TWELVE months ago Henrik Stenson played a brilliant approach to the 18th hole at the DP World Tour Championship to ensure he rounded off a landmark season with another victory.
It also won him the European Tour’s shot of the year prize. But on Sunday, back in Dubai again, he mustered an even better effort, this time at the penultimate hole of the tournament.
That sublime tee-shot, which left him a tap-in birdie to successfully defend his title, was more impressive because, having gone the whole year without a win, the pressure was really on.
It was only fitting that the Swedish Ryder Cup star land a title at the season’s last event, having been one of the most consistent performers despite the trophy drought.
Stenson’s magnificent display was also a fitting end to a great tournament, though it could all have been so different.
He looked in a mess when he hit his tee-shot out of bounds at 11 and had he not holed a very good six-footer at 16 he really would have been screwed – but he kept going and got his reward.
I felt sorry for Rafael Carbrera Bello, who led by two on the back nine but had a terrible finish, double bogeying both 16 and 17.
It was always going to be difficult for Stenson to follow his remarkable 2013 season, in which he won both the Race to Dubai and FedEx Cup, but he had done it fantastically, finishing a clear second to Rory McIlroy in the European money list.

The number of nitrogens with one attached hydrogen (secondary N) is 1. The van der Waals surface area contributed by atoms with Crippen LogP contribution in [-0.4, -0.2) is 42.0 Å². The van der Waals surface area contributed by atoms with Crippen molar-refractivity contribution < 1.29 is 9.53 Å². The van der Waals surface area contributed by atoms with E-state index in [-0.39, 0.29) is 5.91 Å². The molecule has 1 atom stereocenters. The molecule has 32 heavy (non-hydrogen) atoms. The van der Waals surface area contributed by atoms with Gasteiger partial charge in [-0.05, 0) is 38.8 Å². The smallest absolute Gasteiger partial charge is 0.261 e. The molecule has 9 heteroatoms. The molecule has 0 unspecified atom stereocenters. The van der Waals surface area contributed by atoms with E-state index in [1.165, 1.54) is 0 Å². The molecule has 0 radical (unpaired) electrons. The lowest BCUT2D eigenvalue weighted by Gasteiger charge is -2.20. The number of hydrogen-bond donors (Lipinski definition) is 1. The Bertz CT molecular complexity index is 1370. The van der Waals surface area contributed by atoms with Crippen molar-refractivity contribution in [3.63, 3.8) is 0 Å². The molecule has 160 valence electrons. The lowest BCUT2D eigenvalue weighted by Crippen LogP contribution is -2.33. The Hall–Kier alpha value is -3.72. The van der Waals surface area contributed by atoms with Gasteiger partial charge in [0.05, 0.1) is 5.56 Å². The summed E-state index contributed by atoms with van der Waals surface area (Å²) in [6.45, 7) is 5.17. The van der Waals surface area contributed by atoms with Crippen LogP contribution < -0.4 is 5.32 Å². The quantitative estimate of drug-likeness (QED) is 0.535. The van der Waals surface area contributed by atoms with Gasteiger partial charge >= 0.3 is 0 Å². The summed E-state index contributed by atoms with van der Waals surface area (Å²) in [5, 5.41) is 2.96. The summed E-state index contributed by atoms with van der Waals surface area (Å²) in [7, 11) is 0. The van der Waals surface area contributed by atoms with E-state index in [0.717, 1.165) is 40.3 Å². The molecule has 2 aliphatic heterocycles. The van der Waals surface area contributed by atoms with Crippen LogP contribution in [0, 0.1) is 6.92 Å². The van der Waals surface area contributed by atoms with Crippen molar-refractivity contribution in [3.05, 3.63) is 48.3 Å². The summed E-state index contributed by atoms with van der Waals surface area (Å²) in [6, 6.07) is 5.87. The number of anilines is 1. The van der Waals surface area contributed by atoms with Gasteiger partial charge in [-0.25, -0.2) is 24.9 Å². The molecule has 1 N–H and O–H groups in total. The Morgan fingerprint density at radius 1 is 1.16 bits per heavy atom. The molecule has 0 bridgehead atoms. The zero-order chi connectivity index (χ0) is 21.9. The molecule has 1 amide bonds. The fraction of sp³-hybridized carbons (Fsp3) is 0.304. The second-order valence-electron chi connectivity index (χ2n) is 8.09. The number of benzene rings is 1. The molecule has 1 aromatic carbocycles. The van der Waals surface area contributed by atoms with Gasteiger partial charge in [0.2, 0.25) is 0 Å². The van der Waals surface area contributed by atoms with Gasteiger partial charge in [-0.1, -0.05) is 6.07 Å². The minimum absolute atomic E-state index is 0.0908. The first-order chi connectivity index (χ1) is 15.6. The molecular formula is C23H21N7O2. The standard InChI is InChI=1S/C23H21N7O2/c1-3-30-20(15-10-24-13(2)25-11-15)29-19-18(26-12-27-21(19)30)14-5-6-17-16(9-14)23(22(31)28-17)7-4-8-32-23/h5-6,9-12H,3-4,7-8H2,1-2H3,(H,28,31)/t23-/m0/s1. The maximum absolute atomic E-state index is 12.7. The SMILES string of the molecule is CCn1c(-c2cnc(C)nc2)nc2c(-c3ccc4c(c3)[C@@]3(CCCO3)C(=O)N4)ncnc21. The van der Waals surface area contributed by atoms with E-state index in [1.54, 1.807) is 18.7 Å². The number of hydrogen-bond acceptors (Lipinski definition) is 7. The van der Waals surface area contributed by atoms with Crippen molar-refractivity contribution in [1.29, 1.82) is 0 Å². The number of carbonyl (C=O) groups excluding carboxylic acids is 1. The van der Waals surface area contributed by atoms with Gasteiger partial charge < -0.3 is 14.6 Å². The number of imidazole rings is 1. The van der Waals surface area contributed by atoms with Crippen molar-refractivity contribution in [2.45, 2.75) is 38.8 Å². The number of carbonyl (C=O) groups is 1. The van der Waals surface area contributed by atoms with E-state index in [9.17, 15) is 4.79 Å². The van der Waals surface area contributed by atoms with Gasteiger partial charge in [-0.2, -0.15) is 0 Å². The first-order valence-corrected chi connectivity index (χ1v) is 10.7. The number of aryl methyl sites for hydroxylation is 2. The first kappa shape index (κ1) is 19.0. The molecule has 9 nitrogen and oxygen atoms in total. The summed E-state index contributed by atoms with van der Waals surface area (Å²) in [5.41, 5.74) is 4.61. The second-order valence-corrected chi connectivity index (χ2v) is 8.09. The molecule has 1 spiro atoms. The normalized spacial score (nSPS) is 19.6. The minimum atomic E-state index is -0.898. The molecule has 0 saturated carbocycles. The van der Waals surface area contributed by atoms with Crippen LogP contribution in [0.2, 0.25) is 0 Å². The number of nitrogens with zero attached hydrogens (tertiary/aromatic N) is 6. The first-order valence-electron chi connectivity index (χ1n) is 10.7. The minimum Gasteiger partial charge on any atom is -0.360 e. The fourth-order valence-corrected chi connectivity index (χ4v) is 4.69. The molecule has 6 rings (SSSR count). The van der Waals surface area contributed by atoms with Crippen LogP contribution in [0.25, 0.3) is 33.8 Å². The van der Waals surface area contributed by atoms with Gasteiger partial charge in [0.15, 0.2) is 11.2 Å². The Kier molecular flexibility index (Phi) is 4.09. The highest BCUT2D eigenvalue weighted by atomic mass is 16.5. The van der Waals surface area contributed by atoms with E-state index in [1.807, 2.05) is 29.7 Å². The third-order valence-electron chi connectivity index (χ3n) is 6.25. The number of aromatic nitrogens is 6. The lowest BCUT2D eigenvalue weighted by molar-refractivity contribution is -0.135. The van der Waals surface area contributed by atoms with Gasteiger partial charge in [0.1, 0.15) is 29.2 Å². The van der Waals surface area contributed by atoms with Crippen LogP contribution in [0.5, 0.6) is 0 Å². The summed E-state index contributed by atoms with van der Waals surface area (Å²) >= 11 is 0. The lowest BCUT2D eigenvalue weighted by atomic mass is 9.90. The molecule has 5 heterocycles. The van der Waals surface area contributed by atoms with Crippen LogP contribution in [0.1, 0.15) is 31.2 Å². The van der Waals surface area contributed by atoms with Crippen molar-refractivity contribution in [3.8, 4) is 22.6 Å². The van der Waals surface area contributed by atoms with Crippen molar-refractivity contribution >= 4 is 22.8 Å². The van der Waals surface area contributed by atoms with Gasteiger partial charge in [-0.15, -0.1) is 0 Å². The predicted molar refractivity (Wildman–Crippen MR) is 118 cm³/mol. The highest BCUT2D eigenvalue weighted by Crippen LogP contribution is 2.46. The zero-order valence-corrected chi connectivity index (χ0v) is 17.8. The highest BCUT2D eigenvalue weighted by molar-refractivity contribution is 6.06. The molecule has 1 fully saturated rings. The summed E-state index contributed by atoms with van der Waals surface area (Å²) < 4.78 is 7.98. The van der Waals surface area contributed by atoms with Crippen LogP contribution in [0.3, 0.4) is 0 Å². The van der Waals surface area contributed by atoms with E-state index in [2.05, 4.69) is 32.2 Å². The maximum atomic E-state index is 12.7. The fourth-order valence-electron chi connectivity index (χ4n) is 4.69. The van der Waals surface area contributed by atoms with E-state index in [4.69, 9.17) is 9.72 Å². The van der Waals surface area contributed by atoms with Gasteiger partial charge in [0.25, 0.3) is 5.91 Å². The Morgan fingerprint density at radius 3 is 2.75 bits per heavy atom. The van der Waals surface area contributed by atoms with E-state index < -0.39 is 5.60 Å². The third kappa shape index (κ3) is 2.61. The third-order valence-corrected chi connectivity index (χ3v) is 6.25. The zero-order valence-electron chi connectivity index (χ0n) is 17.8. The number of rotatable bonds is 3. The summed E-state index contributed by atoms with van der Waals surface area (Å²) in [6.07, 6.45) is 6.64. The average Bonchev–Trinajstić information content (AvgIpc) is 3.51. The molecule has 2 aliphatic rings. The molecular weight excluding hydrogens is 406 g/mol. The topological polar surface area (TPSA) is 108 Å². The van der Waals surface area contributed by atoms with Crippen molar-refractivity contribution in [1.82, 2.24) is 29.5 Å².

He says his target next year will be a first Major, and maybe that change in mentality is what he needs because he is 100 per cent ready. He is very tough to beat and I’m certain his time will come.
If he plays to his potential then Stenson could conceivably win any of them, though his great driving, strong iron play and solid putting make the Masters most suited to his game.
Oddly his record at Augusta is worse than at the other Majors, and unfortunately for him no-one is currently more at home at the Masters than McIlroy.
The world No1 showed just how good he is by finishing in a tie for second despite leaving so many shots out there in what was his first tournament for six weeks. The kid is fantastic. Ryder Cup colleagues Justin Rose and Victor Dubuisson also played beautifully to join McIlroy two shots behind Stenson and justify their places in the top five of the Race to Dubai.
Ireland’s Shane Lowry too had cause to celebrate as his fifth-place finish lifted him into the world’s top 50 and booked his first trip to Augusta. He looks a lovely player with a great shoulder turn and good temperament, and his Masters debut is totally deserved.
Sam Torrance OBE is a multiple Ryder Cup-winning golfer and media commentator. Follow him on Twitter @torrancesam